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Five ways to make your employees trust you

17th May 2015

It used to be that managers were dictators, persuading their staff to get work done by using force or money.

But these days, managers are realising that if you want to get the best out of employees, you need get them to want to do good work, and one of the best ways of doing that is to get them to trust you.

You’ll need good powers of persuasion and high levels of emotional intelligence.

Here are five tips on getting your employees to trust you:

Show your employees that you’re human

All the great leaders are strong and capable – it means they often know how to find solutions to problems.

But if you come across as too strong, your employees might see you as distant and unapproachable.

That’s not good when they have a problem or a great idea, because they’ll feel like they can’t talk to you about it.

Let them know you’re human every so often by showing them when you make mistakes or when you find something difficult.

Learn from your heroes, but don’t copy them

Everybody has at least one person they really admire, and try to copy their good qualities.

It’s okay learning from others, but it’s bad when you try to actually be them.

You can implement some of the good qualities and strategies used by your heroes, but it shouldn’t completely replace your own personality.

Your employees will see straight through you, and will automatically distrust you.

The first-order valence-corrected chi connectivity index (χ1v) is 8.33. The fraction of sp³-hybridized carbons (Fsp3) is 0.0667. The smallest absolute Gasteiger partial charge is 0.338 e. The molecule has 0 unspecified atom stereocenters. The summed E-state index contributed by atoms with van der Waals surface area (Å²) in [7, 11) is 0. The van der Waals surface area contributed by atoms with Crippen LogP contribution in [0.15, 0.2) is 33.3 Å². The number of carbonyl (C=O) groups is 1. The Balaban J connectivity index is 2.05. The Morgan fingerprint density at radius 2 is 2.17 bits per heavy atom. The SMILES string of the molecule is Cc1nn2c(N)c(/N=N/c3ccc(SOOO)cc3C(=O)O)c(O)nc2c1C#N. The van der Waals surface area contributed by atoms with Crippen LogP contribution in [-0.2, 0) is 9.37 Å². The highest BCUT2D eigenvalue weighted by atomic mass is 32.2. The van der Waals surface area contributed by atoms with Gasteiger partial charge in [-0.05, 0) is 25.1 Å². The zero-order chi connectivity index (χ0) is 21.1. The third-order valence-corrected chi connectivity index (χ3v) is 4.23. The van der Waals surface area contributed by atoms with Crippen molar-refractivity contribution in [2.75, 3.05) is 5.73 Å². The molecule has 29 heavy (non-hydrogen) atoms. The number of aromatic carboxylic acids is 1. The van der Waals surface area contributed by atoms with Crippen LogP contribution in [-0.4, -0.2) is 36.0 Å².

Give your employees feedback

Giving feedback means praising employees when they do particularly good work, but it also means letting them know when they need to improve.

It doesn’t, however, mean telling them off.

You’ll probably hate the idea of having to give negative feedback, but it’s not necessarily a bad thing.

Most people want to do a good job, and they want to improve.

Giving them feedback doesn’t have to be negative, because showing them where they’ve gone wrong is an opportunity for them to improve, which they’ll appreciate in the long run.

Give yourself feedback

Your employees aren’t the only people in your business who make mistakes and could make improvements.

However, it can be difficult to give yourself feedback because it’s almost impossible to see yourself objectively.

You’ll need an outside perspective – ask your employees to evaluate you.

Obviously, they might be too scared to give any criticisms straight to your face, so get them to do it anonymously in writing, typed so that you can’t work out their handwritings.

You’ll probably be shocked at the difference between how you see yourself and how others see you, but it’s a great place to start when trying to improve yourself.

Don’t lie to your employees

You can’t expect your employees to trust you if you make a habit of lying to them.

And if they know you’re lying to them, it will be extremely difficult to ever gain their trust back.

It doesn’t mean you should disclose confidential information, or anything that could compromise the integrity of the business, but that doesn’t mean you should lie instead – just be honest and let them know it’s something you’re unable to talk about.

They’ll appreciate it more if you know something but can’t tell them rather than if you just lied to their faces.

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